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In the US and Canada at least, these are the most commonly encountered disposable cups used for beer - as pointed out by @Paulster2, because they can be purchased in large quantities quite cheaply (e.g. on Walmart's website, I found 100 for $6.34). There is also a fogged semi-transparent version. For this audience, the kind of cup described is instantly ...


This cup was first produced by a company named Solo, which carefully designed it to be an all-purpose cup for drinks. The cup actually has 3 measuring points for each type of drink, denoted by specific contour changes: Because of its cheap price point, its bold color and its abundance in grocery stores, it became the defacto cup to use at keg parties in ...


Something that the other answers haven't mentioned is that many of the people present at such a party are likely under 21, and an opaque cup prevents an outside observer from being able to tell that the liquid in the cup is actually beer. Many people believe that this will protect them from consequences if they are photographed or the party is raided. (It ...


Supporting answer to @JamesMcLeod's: It also packs in some meaning: The cup implies informal situations, outdoors ones, and/or low income. It's perfect for showing on camera to get the viewer to unconsciously understand that "this is a college party." It can be used to imply poverty, simplicity, or bizarrity. Let's look at the latter: In OP's images, ...


Well, I've got this, It's a poster called: Musten Baba (poster work on paper) I think it's a guru named Musten Baba; it's from 1968. It was produced by a company called Berkeley Bonaparte. I think it might have been a poster used by Frank Zappa (source) additional source


It's usually too dangerous and/or expensive to use any real money in films, especially if its getting thrown around where people could steal it or it could be damaged or destroyed. The stage money you see in films and TV looks real, but only from the particular way its being filmed. Real money isn't actually printed on paper, it's usually cotton and it's ...


It looks a bit like this picture: The material is steel wire (Original description in (German) is Gedreht, Stahldraht, mit Öse.). So, it doesn't need to be Nylon. I found also a picture from a German museum: The brush is from 19. century. The material for the brush is bristle, but if you change the color it may be the same as in the film. (The ...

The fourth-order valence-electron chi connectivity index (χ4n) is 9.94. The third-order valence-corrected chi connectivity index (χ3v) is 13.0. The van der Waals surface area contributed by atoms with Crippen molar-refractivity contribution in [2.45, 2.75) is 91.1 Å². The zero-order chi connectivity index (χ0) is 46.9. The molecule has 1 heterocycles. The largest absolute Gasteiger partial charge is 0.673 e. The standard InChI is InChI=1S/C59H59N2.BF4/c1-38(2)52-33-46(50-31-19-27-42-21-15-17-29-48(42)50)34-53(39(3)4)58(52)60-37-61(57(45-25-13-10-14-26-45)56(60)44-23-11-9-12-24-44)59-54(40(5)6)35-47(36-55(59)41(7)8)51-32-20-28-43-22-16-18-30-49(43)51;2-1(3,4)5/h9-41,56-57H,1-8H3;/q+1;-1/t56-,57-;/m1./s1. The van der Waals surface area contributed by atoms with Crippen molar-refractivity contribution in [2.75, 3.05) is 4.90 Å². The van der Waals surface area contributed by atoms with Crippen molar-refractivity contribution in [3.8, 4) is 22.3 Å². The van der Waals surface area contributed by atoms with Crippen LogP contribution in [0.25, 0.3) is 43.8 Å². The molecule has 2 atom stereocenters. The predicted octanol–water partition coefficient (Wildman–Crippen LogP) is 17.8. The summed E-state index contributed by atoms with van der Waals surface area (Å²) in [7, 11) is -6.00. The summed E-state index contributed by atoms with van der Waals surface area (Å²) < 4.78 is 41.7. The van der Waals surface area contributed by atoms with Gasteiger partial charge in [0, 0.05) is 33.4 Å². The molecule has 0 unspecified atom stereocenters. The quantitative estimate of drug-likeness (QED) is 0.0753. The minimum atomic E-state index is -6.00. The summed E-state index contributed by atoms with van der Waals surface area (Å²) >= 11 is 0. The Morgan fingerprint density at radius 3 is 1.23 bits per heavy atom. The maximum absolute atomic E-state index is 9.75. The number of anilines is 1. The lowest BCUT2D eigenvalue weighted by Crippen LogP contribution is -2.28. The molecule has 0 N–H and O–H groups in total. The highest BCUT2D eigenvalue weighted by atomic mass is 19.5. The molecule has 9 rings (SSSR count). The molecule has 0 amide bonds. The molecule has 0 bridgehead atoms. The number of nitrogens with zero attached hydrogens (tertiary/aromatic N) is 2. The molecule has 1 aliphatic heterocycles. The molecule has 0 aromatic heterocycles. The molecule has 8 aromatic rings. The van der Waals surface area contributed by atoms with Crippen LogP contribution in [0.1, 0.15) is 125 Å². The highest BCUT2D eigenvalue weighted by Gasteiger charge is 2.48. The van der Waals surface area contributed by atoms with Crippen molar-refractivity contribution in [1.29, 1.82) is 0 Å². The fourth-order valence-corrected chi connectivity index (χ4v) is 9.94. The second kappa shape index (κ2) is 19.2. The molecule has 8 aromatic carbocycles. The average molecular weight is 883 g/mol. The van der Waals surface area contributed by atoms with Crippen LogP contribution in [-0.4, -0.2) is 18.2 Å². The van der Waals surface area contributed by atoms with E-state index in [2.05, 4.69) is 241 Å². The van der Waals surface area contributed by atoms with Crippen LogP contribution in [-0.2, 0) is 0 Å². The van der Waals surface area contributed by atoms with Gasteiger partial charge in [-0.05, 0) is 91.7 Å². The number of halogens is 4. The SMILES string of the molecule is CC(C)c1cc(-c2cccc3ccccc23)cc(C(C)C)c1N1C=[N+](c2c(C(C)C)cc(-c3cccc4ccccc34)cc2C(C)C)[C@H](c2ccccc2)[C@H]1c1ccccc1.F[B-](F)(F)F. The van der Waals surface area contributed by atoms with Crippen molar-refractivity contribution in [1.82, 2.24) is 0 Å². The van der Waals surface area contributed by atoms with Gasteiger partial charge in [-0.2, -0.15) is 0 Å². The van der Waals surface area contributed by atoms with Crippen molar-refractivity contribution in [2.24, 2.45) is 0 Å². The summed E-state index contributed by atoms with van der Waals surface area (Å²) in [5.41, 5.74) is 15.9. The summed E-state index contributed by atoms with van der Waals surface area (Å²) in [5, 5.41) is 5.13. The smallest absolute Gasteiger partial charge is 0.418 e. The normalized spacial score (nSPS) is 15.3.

The buy/rent the fake money from prop shops. This fake money has to pass legal requirements of not duplicating the image exactly among other restrictions (making it easy to spot as non-authentic if inspected closely). If people try to circulate it, the secret service steps in. It has happened before, one example is when they shot the Rush Hour 2 movie.


It's certainly not an anachronism, although they weren't in very wide use. Their creation can be placed sometime in the late 1950s, although the first dry erasable marker wasn't invented until 1975. So they were certainly around in 1981.


Just another thought, which probably is nothing more than an interesting connection:


From appearances, and the way he constantly fishes pieces out of his mouth and puts them on his plate and picks his teeth, and also according to online sources (like here and here), it's a horrible, cold piece of leftover steak which he was eating before he passed out drunk. Unfortunately, it doesn't appear to be in the script, where circumstances are a bit ...


It's specifically described in the movie by his friend as a Ruger Mini 14, not an M14. It also referenced the stainless Mini 14 from A-Team.


This question was asked in MetaFilter, and the top response references a Mental Floss article. This references the California Child Labor Law, which allows a (relative) newborn of 15 days old to be "employed in the entertainment industry". More on the use of babies on film, from Mental Floss: Some star-struck parents of prematurely born twins are able ...


This is very much a familiarity thing. In many instances, a car enthusiast will be able to identify a car based on its shape, styling, etc. This is especially prevalent with old American muscle cars. You can tell the year a car is made from its VIN, vehicle identification numbers were added in the 80s but it's not something you can see from a distance. ...


The glasses are generally referred to as "Half-rim glasses", "Brow-line glasses" (or more colloquially "Eyebrow glasses"). They were indeed appropriate to the period. You can see Ronnie Kray wearing them in the photo below from the early 1960s.


If you're looking to buy an actual prop used for the movie, you may be out of luck as according to a Hollywood.com article: Kubrick had all of 2001’s sets, props, and miniatures destroyed so they would never be able to be recycled for future movies, the way Forbidden Planet’s props surfaced in later films. Of course, there may have been ...

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